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The myth of the failed state and the war on terror: a challenge to the conventional wisdom

Hehir, Aidan (2007) The myth of the failed state and the war on terror: a challenge to the conventional wisdom. Journal of Intervention and Statebuilding, 1 (3). pp. 307-332. ISSN 1750-2977

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Official URL: http://dx.doi.org/10.1080/17502970701592256

Abstract

A central hypothesis in the articulated rationale inspiring the war on terror suggests that failed states play a key role in the international terrorist nexus and require external intervention and guided democratization. This logic is based on two related premises; first that there is a direct link between failed states and international terrorism, second that democratic governance reduces the recourse to terrorism. This article suggests that there is no causal link between failed states and international terrorism and that the asserted ability of democratic governance to catalyze a reduction in terrorism is exaggerated if not wholly inaccurate.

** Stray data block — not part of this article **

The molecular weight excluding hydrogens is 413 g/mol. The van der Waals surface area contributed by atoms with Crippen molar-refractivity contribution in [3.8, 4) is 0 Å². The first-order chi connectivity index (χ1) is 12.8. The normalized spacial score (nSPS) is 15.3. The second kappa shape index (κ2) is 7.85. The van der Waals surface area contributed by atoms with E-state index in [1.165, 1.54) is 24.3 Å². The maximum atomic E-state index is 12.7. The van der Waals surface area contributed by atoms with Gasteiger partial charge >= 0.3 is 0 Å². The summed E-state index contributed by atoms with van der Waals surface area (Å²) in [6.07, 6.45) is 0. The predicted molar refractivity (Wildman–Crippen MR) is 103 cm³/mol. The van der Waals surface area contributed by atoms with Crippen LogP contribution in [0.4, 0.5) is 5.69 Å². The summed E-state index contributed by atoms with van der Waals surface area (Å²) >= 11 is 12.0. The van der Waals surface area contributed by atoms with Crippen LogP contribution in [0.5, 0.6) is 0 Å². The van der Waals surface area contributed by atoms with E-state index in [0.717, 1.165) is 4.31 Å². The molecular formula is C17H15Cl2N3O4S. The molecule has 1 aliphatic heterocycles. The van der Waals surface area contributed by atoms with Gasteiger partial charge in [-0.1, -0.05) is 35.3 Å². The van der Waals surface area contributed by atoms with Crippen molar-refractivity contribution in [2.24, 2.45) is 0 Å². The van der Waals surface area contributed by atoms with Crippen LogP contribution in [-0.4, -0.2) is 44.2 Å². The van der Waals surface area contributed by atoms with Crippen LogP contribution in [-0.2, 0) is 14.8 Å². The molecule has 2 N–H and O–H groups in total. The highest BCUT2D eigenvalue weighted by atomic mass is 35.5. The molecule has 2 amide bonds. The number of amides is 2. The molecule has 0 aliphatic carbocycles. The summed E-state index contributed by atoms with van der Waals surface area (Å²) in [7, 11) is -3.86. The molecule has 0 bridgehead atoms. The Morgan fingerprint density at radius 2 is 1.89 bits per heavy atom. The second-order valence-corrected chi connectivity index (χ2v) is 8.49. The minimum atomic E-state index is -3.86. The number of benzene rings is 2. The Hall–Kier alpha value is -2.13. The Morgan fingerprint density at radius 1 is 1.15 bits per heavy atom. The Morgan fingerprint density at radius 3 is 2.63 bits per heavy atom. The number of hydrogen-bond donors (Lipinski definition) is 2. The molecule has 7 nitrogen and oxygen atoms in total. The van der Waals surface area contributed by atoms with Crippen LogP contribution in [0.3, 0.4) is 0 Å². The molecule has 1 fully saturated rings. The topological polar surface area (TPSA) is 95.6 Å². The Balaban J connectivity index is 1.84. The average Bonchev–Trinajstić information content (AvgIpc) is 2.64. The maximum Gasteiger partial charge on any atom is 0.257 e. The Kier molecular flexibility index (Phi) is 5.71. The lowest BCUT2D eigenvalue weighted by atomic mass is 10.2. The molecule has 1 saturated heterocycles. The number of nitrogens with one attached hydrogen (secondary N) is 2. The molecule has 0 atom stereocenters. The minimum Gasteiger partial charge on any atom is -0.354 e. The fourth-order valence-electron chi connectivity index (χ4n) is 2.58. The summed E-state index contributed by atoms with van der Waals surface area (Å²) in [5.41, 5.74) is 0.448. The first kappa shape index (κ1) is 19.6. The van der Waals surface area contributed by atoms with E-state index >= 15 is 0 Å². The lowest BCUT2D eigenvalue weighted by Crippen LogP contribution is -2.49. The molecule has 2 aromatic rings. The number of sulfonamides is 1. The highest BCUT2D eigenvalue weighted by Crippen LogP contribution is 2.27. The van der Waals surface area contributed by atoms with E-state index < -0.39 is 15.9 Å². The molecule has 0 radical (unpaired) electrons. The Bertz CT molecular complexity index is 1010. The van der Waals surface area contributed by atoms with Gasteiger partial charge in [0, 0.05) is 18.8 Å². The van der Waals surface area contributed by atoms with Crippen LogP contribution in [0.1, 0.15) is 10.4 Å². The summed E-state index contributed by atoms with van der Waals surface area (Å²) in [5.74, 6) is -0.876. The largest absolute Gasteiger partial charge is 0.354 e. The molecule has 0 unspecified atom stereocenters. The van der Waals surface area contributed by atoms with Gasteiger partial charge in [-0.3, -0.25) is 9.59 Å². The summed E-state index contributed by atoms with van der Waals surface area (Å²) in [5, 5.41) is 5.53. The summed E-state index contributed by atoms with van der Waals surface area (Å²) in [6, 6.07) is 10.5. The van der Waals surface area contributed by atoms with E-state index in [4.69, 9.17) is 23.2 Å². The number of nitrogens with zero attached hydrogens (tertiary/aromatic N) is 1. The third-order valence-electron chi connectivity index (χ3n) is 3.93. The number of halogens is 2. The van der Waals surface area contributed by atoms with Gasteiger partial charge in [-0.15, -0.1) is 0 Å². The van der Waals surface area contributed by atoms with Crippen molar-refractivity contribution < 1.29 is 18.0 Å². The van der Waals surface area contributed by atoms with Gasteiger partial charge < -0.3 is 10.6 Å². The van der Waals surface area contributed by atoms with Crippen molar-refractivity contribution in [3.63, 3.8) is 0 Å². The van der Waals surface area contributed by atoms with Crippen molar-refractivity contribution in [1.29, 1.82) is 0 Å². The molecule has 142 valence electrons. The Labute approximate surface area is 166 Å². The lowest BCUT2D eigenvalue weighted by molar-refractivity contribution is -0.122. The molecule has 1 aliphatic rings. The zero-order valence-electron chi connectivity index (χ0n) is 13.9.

Item Type:Article
Research Community:University of Westminster > Social Sciences, Humanities and Languages, School of
ID Code:4626
Deposited On:15 Jan 2008
Last Modified:05 Nov 2009 10:35

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